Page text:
2020-02-06Zeitschriftenartikel DOI: 10.3389/fsufs.2020.00007
Perceptions of Time-Use in Rural Tanzanian Villages
Working With Gender-Sensitive Tools in Nutritional Education Meetings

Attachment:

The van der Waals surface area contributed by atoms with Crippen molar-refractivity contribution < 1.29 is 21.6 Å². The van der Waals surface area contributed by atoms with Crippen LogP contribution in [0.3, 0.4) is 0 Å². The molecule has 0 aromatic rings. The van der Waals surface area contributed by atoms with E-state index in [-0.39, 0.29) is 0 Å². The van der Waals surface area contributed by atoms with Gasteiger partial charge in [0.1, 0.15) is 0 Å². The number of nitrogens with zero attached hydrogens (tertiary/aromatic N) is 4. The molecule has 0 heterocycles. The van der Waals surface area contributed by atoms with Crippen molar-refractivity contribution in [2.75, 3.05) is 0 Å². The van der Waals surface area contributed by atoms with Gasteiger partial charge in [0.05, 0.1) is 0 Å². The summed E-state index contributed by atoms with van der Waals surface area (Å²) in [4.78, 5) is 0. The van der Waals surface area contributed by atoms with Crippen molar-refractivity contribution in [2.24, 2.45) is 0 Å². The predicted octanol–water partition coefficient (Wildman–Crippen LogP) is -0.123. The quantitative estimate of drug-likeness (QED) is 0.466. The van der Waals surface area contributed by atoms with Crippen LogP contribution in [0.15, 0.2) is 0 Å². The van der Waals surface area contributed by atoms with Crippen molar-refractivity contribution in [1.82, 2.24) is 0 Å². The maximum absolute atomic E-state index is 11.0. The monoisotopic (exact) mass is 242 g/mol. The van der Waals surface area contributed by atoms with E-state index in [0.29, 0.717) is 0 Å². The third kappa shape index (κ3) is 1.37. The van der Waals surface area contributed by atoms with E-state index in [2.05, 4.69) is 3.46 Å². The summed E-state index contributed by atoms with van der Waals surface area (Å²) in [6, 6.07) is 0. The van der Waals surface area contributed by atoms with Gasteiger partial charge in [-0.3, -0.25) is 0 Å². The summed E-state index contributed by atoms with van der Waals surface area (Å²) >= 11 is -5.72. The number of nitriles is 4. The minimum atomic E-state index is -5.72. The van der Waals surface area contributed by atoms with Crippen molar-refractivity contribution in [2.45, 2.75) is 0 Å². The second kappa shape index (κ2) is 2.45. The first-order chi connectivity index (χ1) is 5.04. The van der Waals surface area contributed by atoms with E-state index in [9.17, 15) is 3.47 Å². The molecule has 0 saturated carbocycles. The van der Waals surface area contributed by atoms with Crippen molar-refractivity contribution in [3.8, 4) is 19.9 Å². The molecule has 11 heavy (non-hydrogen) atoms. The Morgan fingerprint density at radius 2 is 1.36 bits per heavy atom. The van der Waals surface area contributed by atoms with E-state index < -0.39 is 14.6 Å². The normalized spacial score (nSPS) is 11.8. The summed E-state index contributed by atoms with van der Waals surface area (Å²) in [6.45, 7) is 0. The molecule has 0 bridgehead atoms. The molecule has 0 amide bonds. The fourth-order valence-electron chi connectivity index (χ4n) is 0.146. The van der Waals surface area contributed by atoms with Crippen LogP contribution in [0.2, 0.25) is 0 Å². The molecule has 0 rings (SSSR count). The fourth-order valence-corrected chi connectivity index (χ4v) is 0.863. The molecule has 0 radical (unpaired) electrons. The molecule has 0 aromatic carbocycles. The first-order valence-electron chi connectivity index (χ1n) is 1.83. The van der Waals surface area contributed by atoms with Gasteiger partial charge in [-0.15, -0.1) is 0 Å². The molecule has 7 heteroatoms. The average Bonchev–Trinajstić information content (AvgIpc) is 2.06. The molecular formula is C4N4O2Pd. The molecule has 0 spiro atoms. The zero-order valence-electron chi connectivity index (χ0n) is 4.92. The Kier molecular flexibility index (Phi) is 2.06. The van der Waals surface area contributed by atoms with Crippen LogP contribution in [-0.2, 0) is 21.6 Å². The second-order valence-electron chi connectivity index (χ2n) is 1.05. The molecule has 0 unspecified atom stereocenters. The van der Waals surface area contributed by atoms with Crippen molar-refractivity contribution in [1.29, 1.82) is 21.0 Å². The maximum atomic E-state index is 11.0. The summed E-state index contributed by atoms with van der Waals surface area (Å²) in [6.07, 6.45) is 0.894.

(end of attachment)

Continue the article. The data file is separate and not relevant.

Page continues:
Food consumption and nourishment are related to the availability and use of resources by different social groups within a country. Communities experience hunger not just due to biophysical restrictions, but also their socio-cultural conditions. For this reason, international scientific cooperation seeking to improve nourishment must be interdisciplinary and connected to disciplines covering all relevant dimensions, including hunger, health and well-being, gender, and inter-ethnic relations. Studies on constraints and drivers of food consumption in Sub-Saharan Africa indicate that although women make decisions regarding the type of meals consumed, they lack control over food production, especially on small farms. While the term gender equally is commonly found in discourses on nourishment projects, knowledge regarding gender programs and education for men in remote patriarchal villages in Eastern Africa is rare. To close this research gap, this study seeks to understand (1) basic notions of masculinities and femininities of this inter-ethnic group; and (2) how traditional knowledge can influence decisions related to Unpaid Care Work and nourishment. The case study area is inhabited by the Wagogo, a predominantly pastoralist and patrilineal tribe practicing settled agriculture or migrating to urban areas throughout Tanzania. To achieve these research goals, we explicitly develop pedagogical strategies to interact with adults living in the villages, separated into men and women. These pedagogical tools encompass Nutritional Education involving 80 participants, including female and male farmers, community leaders, primary school teachers, and health professionals. Based in time-use field of knowledge and proposed activities based on participatory methods, we established bonds of trust with the community, initiating a truly open dialogue about food consumption and decision-making. This study reinforces the need to address the ethnic identities of the researched regions in order to not just comprehend the traditions and culture, but also the food and nutrition of the indigenous people.
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